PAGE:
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Laird Hayes

NEWS
By Jim Carnett | August 18, 2009
During Sunday night cross-country flights home, Laird Hayes watches NFL football on his laptop. That’s not so unusual. Lots of folks turn their attention to America’s favorite sport on transcontinental flights. But Hayes, a former catcher for Princeton University’s baseball team who has a doctorate in higher education from UCLA, sits in his first-class seat and breaks down a DVD replay of the game he officiated earlier that day. Laird, an Orange Coast College dean, professor and head soccer coach for the past 33 years, is an NFL side judge.
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NEWS
August 28, 1999
Tony Altobelli The sun was shining, the birds were chirping, hot dogs were cooking, sodas were chilling, music was playing and players, coaches and media were mingling peacefully at Orange Coast College's first-ever Get Acquainted Barbecue on Wednesday. It was almost like the movie, "Pleasantville," where everything was just peachy-swell. All in all, the BBQ was a great idea. At best, it gave coaches, athletes, media and administration a chance to meet and learn more about each other in a relaxed environment, as well as show the athletes that OCC is committed to being the top community college for athletes to come to. "When you concentrate on your sport, you sometimes forget about how many other things go on here at OCC," Pirate baseball pitcher John Coleman said.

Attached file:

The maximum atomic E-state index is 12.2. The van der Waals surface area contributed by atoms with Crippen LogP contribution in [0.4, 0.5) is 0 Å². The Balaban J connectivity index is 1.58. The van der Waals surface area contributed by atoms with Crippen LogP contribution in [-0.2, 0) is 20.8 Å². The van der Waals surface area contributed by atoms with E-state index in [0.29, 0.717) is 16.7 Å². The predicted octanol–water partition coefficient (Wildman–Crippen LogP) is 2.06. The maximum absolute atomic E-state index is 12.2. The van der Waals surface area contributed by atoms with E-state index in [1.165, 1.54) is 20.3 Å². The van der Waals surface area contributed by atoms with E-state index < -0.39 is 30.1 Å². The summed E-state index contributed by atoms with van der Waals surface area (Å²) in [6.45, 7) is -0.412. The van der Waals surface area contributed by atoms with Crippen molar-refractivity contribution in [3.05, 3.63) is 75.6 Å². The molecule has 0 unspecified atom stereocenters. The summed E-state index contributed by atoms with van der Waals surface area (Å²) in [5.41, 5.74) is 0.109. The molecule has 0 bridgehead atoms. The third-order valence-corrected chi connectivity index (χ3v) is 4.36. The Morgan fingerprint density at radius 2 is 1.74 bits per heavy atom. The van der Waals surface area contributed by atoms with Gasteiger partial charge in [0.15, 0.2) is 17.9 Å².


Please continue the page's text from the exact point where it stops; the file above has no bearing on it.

SPORTS
By Steve Virgen | February 6, 2012
With a 17-year career that has featured three Super Bowls, eight divisional games, five wild-card contests and one conference championship game, Laird Hayes has had some great moments as a side judge in the NFL. But the greatest time in his career came Sunday, when the Newport Beach resident made the right call on the biggest play on the biggest stage. During the New York Giants' game-winning drive, quarterback Eli Manning launched a bomb toward the sideline to receiver Mario Manningham.
NEWS
November 8, 2000
COSTA MESA - There are theories about momentum and how far it can take you, and how long the staying power, but judging from the rejuvenated figure of Orange Coast College soccer coach Laird Hayes, it's a good bet his Pirates won't glide down for a landing in at least two weeks. And that's long after the first round of the Southern California Southern Regionals, which begins Tuesday on the Pirates' field against a foe still to be determined. Hayes, who had seen his program fall to an agonizing 3-14-4, 2-7-3 in the OEC a year ago, takes his Bucs into Tuesday's first round with a 15-3-4, 10-2-1 record and a current seven-game winning streak, capped by Monday's historic 3-2 victory over rival Santa Ana, snapping the latter's 70-game unbeaten streak in a heated battle.
NEWS
August 8, 2004
Rick Devereux Third in a series David Bowie once sang that time was running wild. It seems the Orange Coast College athletics department has used the time since receiving more than $14 million from bond Measure C money to run wild on improving its facilities. With all of the ch-ch-changes going on for the Pirates -- LeBard Stadium is being renovated, a new fieldhouse is being built, a new dance floor has been installed, the softball and baseball fields will get a new look -- the first sport to benefit from the construction will be soccer.